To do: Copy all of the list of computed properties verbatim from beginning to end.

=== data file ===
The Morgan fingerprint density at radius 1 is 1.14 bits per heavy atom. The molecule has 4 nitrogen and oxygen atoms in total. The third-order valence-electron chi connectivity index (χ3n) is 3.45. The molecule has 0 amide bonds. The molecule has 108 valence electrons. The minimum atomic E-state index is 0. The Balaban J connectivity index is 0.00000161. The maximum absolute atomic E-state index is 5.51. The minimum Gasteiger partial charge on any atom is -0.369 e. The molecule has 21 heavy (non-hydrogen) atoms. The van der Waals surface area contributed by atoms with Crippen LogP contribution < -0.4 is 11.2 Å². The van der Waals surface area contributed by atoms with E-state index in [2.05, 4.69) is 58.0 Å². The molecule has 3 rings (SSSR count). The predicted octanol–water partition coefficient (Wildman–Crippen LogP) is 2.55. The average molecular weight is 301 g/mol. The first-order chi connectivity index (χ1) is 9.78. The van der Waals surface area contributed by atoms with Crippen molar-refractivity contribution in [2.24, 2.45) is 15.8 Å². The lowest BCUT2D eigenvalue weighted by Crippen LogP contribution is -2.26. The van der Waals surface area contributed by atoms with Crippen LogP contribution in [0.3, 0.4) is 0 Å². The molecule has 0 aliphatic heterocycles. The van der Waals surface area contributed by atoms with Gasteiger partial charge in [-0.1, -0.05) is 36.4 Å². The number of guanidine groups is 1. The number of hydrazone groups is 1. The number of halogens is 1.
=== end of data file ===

The Morgan fingerprint density at radius 1 is 1.14 bits per heavy atom. The molecule has 4 nitrogen and oxygen atoms in total. The third-order valence-electron chi connectivity index (χ3n) is 3.45. The molecule has 0 amide bonds. The molecule has 108 valence electrons. The minimum atomic E-state index is 0. The Balaban J connectivity index is 0.00000161. The maximum absolute atomic E-state index is 5.51. The minimum Gasteiger partial charge on any atom is -0.369 e. The molecule has 21 heavy (non-hydrogen) atoms. The van der Waals surface area contributed by atoms with Crippen LogP contribution < -0.4 is 11.2 Å². The van der Waals surface area contributed by atoms with E-state index in [2.05, 4.69) is 58.0 Å². The molecule has 3 rings (SSSR count). The predicted octanol–water partition coefficient (Wildman–Crippen LogP) is 2.55. The average molecular weight is 301 g/mol. The first-order chi connectivity index (χ1) is 9.78. The van der Waals surface area contributed by atoms with Crippen molar-refractivity contribution in [2.24, 2.45) is 15.8 Å². The lowest BCUT2D eigenvalue weighted by Crippen LogP contribution is -2.26. The van der Waals surface area contributed by atoms with Crippen LogP contribution in [0.3, 0.4) is 0 Å². The molecule has 0 aliphatic heterocycles. The van der Waals surface area contributed by atoms with Gasteiger partial charge in [-0.1, -0.05) is 36.4 Å². The number of guanidine groups is 1. The number of hydrazone groups is 1. The number of halogens is 1.